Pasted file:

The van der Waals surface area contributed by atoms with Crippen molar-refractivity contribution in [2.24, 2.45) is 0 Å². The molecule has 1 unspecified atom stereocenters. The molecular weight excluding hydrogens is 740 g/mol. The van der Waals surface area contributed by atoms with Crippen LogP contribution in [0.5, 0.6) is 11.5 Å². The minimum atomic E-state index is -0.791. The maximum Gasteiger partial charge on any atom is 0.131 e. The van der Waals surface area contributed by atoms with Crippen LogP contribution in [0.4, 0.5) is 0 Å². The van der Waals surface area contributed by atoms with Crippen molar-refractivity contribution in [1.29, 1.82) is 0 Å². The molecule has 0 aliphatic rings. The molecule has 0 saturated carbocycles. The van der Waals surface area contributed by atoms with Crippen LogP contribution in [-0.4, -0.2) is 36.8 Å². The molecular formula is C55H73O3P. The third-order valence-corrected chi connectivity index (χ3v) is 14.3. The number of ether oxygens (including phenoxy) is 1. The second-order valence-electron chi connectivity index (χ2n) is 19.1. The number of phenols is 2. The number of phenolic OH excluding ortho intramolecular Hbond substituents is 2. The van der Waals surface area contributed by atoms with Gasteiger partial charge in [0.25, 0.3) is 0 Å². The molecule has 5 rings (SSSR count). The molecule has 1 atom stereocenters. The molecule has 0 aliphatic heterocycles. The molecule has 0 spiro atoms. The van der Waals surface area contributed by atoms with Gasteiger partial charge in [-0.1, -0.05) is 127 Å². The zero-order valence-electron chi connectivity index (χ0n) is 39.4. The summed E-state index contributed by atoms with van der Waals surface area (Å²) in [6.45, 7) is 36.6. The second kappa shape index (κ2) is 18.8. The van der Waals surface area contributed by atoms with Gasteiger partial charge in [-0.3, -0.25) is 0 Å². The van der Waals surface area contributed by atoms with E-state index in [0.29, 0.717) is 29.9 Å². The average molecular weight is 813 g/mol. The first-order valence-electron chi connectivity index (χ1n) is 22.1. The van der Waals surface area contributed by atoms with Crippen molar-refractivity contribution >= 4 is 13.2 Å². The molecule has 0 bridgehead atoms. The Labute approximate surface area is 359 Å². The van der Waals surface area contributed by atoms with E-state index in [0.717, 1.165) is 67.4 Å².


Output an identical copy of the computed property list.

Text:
The van der Waals surface area contributed by atoms with Crippen molar-refractivity contribution in [2.24, 2.45) is 0 Å². The molecule has 1 unspecified atom stereocenters. The molecular weight excluding hydrogens is 740 g/mol. The van der Waals surface area contributed by atoms with Crippen LogP contribution in [0.5, 0.6) is 11.5 Å². The minimum atomic E-state index is -0.791. The maximum Gasteiger partial charge on any atom is 0.131 e. The van der Waals surface area contributed by atoms with Crippen LogP contribution in [0.4, 0.5) is 0 Å². The van der Waals surface area contributed by atoms with Crippen molar-refractivity contribution in [1.29, 1.82) is 0 Å². The molecule has 0 aliphatic rings. The molecule has 0 saturated carbocycles. The van der Waals surface area contributed by atoms with Crippen LogP contribution in [-0.4, -0.2) is 36.8 Å². The molecular formula is C55H73O3P. The third-order valence-corrected chi connectivity index (χ3v) is 14.3. The number of ether oxygens (including phenoxy) is 1. The second-order valence-electron chi connectivity index (χ2n) is 19.1. The number of phenols is 2. The number of phenolic OH excluding ortho intramolecular Hbond substituents is 2. The van der Waals surface area contributed by atoms with Gasteiger partial charge in [0.25, 0.3) is 0 Å². The molecule has 5 rings (SSSR count). The molecule has 1 atom stereocenters. The molecule has 0 aliphatic heterocycles. The molecule has 0 spiro atoms. The van der Waals surface area contributed by atoms with Gasteiger partial charge in [-0.1, -0.05) is 127 Å². The zero-order valence-electron chi connectivity index (χ0n) is 39.4. The summed E-state index contributed by atoms with van der Waals surface area (Å²) in [6.45, 7) is 36.6. The second kappa shape index (κ2) is 18.8. The van der Waals surface area contributed by atoms with Gasteiger partial charge in [-0.3, -0.25) is 0 Å². The van der Waals surface area contributed by atoms with E-state index in [0.29, 0.717) is 29.9 Å². The average molecular weight is 813 g/mol. The first-order valence-electron chi connectivity index (χ1n) is 22.1. The van der Waals surface area contributed by atoms with Crippen molar-refractivity contribution >= 4 is 13.2 Å². The molecule has 0 bridgehead atoms. The Labute approximate surface area is 359 Å². The van der Waals surface area contributed by atoms with E-state index in [0.717, 1.165) is 67.4 Å².